2. Men are more moral than they think and far more immoral than they
3. Men are strong they represent a strong idea they become powerless when they oppose
4. The requisite of civilization is that of justice.
5. Time spent with cats is never .
Before you read the text, read the following comprehension questions.
1. What was Ben doing an impersonation of?
2. What was Ben eating?
3. Where was Ben going when he saw Tom?
4. What did Tom convince Ben to do?
5. Why were children giving Tom toys and things?
Now read the text and answer the questions.
At this dark and hopeless moment an inspiration
hit him! Nothing less than a great, magnificent inspiration.
He took up his brush and went tranquilly to work. After a while, Ben Rogers
appeared - the one boy, of all boys, whose ridicule he had been dreading.
Ben's was the hopping and skipping along, proof enough that his heart was light
and his anticipations high. He was eating an apple, and singing a tune as he
moved, followed by a deep-toned ding-dong-dong, ding-dong-dong. He was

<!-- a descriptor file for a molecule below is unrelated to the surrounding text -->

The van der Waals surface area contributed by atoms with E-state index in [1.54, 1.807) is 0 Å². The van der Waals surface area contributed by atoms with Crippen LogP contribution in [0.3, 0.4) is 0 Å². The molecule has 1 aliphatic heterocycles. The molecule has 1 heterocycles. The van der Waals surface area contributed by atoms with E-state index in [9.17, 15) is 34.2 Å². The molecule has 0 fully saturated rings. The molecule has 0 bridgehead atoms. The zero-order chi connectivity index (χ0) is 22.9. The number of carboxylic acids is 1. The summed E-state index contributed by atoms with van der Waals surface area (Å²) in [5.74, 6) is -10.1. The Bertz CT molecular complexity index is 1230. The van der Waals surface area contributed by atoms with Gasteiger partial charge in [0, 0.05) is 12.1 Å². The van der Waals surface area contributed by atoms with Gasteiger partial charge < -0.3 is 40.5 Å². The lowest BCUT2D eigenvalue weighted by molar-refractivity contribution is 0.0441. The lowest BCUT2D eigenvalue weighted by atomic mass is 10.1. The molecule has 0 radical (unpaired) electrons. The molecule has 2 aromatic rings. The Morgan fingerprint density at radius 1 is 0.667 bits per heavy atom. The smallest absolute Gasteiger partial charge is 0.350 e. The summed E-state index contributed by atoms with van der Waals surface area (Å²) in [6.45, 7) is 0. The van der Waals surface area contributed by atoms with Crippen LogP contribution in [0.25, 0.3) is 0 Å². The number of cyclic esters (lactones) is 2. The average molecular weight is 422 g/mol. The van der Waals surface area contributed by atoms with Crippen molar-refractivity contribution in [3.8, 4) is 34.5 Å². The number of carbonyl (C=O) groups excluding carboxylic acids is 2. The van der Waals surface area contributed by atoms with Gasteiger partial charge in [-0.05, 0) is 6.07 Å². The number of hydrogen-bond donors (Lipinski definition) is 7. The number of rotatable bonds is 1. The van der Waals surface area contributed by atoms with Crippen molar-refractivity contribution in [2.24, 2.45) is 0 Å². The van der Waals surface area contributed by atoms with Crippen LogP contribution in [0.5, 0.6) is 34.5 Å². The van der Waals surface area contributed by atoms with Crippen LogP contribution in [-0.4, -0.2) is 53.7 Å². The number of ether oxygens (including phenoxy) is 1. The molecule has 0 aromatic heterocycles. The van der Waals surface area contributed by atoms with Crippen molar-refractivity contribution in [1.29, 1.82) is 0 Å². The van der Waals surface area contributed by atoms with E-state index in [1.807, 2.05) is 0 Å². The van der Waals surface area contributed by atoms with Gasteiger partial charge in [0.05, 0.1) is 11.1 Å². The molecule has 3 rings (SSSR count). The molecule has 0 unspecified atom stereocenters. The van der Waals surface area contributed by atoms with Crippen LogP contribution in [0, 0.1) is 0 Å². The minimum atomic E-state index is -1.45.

impersonating a steamboat.
As he came near, he slowed down, moved to the middle of the street, leaned far
over to starboard and stuck out his chest with pride. He was impersonating the
Big Missouri, and considered himself to be drawing nine feet of water. He was
boat and captain and engine bells combined, so he had to imagine himself
standing on his own hurricane, deck giving the orders and executing them:
"Stop her, sir! Ting-a-ling-ling!", and he drew up slowly toward the pavement.
"Ship up to back! Ting-a-ling-ling!" His arms straightened and stiffened down
"Set her back on the starboard! Ting-a-ling-ling! Chow! ch-chow-wow! Chow!" His
right hand, meantime, making large circles in the air, for it was representing a
"Let her go back again! Ting-a-lingling! Chow-ch-chow-chow!" The left hand now
began to make circles.
"Stop the right engine! Ting-a-ling-ling! Stop the left engine! Come ahead slow!
Stop her! Let your outside turn over slow! Ting-a- ling-ling! Chow-ow-ow! Get
out that head-line! LIVELY now!
Come, let out the rope line, what are you doing there! Take a turn round that
post with the rope! Stand by, now - let her go! Cut the engines, sir!
Ting-a-ling-ling! SH'T! S'H'T! SH'T!"
Tom went on painting and paid no attention to the steamboat. Ben stared a moment
and then said:
"Hi. YOU'RE in trouble, aren't you?"